The controversial exiled Chinese billionaire businessman Guo Wengui, an associate of former Trump White House advisor Steve Bannon, was arrested in New York on Wednesday for orchestrating what federal prosecutors called a more than $1 billion fraud conspiracy that duped online followers with promises of “outsized” investment returns.
Guo allegedly used some of the money to buy a 50,000-square foot mansion in New Jersey, a $37 million luxury yacht, a $3.5 million Ferrari for his son and two mattresses that cost a whopping $36,000 apiece.
Prosecutors said they have seized more than $650 million in alleged fraud proceeds from 21 different bank accounts and a Lamborghini Aventador SVJ Roads automobile as part of the case in Manhattan federal court.
The Securities and Exchange Commission separately filed a related civil complaint against Guo, who is known by multiple different names, including Miles Guo and Miles Kwok. He has lived in the United States since 2015.
Also charged in the criminal and civil cases is Guo’s financier Kin Ming Je, also known as William Je.
The SEC accuses Guo and Je of involvement in unregisterd and fraudulent financial offerings. Guo is separately accused by the SEC of making misrepresentations in raising hundreds of millions of dollars from investors through a cryptocurrency assest known as “H-Coin.
In August 2020, federal authorities arrested Bannon on a mega-yacht belonging to Guo off the coast of Connecticut on charges related to siphoning off money for the “We Build the Wall” fundraising campaign. Former President Donald Trump months later pardoned Bannon in that case, shortly before Trump left the White House.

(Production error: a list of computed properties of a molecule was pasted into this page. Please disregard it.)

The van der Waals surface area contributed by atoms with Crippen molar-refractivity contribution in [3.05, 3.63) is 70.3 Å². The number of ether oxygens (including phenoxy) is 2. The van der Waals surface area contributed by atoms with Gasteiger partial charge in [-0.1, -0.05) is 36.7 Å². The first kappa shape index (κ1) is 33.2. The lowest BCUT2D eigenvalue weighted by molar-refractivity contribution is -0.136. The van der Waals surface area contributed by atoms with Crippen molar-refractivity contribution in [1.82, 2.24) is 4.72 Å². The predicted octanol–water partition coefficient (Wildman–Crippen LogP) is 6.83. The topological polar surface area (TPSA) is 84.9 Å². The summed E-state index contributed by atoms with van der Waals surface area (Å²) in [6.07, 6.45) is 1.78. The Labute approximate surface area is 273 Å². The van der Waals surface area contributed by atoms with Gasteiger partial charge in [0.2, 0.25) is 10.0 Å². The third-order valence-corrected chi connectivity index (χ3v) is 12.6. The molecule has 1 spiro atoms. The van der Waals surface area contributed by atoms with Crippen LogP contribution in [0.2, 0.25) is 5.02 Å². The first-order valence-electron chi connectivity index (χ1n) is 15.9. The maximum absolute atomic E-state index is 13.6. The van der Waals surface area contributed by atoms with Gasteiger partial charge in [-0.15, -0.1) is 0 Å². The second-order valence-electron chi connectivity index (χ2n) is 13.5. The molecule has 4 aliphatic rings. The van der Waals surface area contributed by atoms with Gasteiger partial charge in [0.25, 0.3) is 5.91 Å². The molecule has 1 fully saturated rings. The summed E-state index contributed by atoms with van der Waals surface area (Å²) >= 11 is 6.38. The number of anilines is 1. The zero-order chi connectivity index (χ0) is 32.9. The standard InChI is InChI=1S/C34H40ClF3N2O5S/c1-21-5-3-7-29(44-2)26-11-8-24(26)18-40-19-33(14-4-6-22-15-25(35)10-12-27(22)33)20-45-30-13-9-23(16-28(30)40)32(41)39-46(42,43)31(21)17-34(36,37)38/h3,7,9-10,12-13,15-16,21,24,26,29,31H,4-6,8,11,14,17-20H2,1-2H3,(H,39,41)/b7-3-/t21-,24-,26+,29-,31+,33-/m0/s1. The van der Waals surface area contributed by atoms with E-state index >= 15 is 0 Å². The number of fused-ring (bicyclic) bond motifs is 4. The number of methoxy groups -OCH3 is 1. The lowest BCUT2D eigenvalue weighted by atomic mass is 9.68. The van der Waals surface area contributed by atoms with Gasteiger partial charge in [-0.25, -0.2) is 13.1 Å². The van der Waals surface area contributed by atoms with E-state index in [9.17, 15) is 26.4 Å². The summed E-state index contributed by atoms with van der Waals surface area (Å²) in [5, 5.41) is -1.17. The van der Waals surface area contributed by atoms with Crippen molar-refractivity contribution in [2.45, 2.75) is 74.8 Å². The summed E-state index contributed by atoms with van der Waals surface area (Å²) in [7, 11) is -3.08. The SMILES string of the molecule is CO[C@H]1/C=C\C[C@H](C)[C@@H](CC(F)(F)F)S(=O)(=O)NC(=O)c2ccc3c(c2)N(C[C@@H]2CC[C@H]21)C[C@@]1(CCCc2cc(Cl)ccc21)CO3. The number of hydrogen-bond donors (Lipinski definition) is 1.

A grand jury criminal indictment unsealed Wednesday alleges that Guo and Je, who remains at large, “conspired to defraud thousands of victims” in the scheme, which spanned from 2018 to the current month.
The alleged conspiracy involved the use of different entities and programs to obtain investments from the victims, who were deceived by misrepresentations and false statements, prosecutors said.
“Kwok lied to his victims and promised them outsized returns if they invested, or provided money to, GTV [Media] his so-called Himalaya Farm Alliance, G|CLUBS, and the Himalaya Exchange,” prosecutors said in a press release.
IThe defendants are charged with wire fraud, securities fraud, bank fraud, and money laundering in the criminal case. Je also is charged with obstruction of justice.
Gurbir Grewal, director of the SEC’s enforcement division, said the agency alleges Guo “was a serial fraudster, who raised more than $850 million by promising investors outsized returns on purported crypto, technology and luxury good investment opportunities.”
“In reality, Guo took advantage of the hype and allure surrounding crypto and other investments to victimize thousands and fund his and his family’s lavish lifestyle,” Grewal said.
The SEC’s complain said that one example of Guo and Je’s alleged fraud private placement offering of common stock in GTV Media Group.
“Guo and Je allegedly diverted $100 million of investor funds to a hedge fund for the sole benefit of a company that is owned by Guo’s son,” the SEC said.
And Guo allegedly misappropriated investor proceeds in two other offerings to pay more than $40 million to buy and renovate the New Jersey mansion, and to buy the Ferrari for his son, the SEC said.
Both Guo and Je face ossible sentences of up to 20 years in prison if convicted.
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